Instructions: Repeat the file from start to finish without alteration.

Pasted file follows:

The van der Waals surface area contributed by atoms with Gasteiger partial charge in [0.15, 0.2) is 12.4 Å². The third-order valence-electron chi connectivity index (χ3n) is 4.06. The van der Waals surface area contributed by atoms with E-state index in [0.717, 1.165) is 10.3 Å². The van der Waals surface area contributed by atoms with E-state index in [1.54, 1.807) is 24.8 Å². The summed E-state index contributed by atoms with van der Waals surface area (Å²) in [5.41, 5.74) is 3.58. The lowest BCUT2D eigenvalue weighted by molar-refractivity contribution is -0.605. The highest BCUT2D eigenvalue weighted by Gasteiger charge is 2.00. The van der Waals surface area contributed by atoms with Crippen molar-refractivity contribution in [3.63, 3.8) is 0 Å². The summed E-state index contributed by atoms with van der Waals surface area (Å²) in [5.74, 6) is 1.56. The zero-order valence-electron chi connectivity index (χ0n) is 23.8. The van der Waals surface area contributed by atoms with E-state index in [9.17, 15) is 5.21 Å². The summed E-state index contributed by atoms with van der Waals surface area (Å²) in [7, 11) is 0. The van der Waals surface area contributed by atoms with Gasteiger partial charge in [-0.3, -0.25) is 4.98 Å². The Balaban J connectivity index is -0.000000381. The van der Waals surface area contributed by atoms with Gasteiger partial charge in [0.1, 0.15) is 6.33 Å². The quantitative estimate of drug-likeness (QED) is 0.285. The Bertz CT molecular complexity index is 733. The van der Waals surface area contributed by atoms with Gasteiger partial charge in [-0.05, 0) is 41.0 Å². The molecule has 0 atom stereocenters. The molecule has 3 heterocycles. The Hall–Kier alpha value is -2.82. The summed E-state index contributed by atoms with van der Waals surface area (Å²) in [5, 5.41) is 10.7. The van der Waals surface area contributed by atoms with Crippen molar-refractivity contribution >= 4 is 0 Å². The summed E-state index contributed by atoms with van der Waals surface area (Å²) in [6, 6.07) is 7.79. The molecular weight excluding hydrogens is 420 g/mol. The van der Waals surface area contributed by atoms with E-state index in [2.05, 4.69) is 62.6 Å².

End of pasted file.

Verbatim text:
The van der Waals surface area contributed by atoms with Gasteiger partial charge in [0.15, 0.2) is 12.4 Å². The third-order valence-electron chi connectivity index (χ3n) is 4.06. The van der Waals surface area contributed by atoms with E-state index in [0.717, 1.165) is 10.3 Å². The van der Waals surface area contributed by atoms with E-state index in [1.54, 1.807) is 24.8 Å². The summed E-state index contributed by atoms with van der Waals surface area (Å²) in [5.41, 5.74) is 3.58. The lowest BCUT2D eigenvalue weighted by molar-refractivity contribution is -0.605. The highest BCUT2D eigenvalue weighted by Gasteiger charge is 2.00. The van der Waals surface area contributed by atoms with Crippen molar-refractivity contribution in [3.63, 3.8) is 0 Å². The summed E-state index contributed by atoms with van der Waals surface area (Å²) in [5.74, 6) is 1.56. The zero-order valence-electron chi connectivity index (χ0n) is 23.8. The van der Waals surface area contributed by atoms with E-state index in [9.17, 15) is 5.21 Å². The summed E-state index contributed by atoms with van der Waals surface area (Å²) in [7, 11) is 0. The van der Waals surface area contributed by atoms with Gasteiger partial charge in [-0.3, -0.25) is 4.98 Å². The Balaban J connectivity index is -0.000000381. The van der Waals surface area contributed by atoms with Gasteiger partial charge in [0.1, 0.15) is 6.33 Å². The quantitative estimate of drug-likeness (QED) is 0.285. The Bertz CT molecular complexity index is 733. The van der Waals surface area contributed by atoms with Gasteiger partial charge in [-0.05, 0) is 41.0 Å². The molecule has 0 atom stereocenters. The molecule has 3 heterocycles. The Hall–Kier alpha value is -2.82. The summed E-state index contributed by atoms with van der Waals surface area (Å²) in [5, 5.41) is 10.7. The van der Waals surface area contributed by atoms with Crippen molar-refractivity contribution >= 4 is 0 Å². The summed E-state index contributed by atoms with van der Waals surface area (Å²) in [6, 6.07) is 7.79. The molecular weight excluding hydrogens is 420 g/mol. The van der Waals surface area contributed by atoms with E-state index in [2.05, 4.69) is 62.6 Å².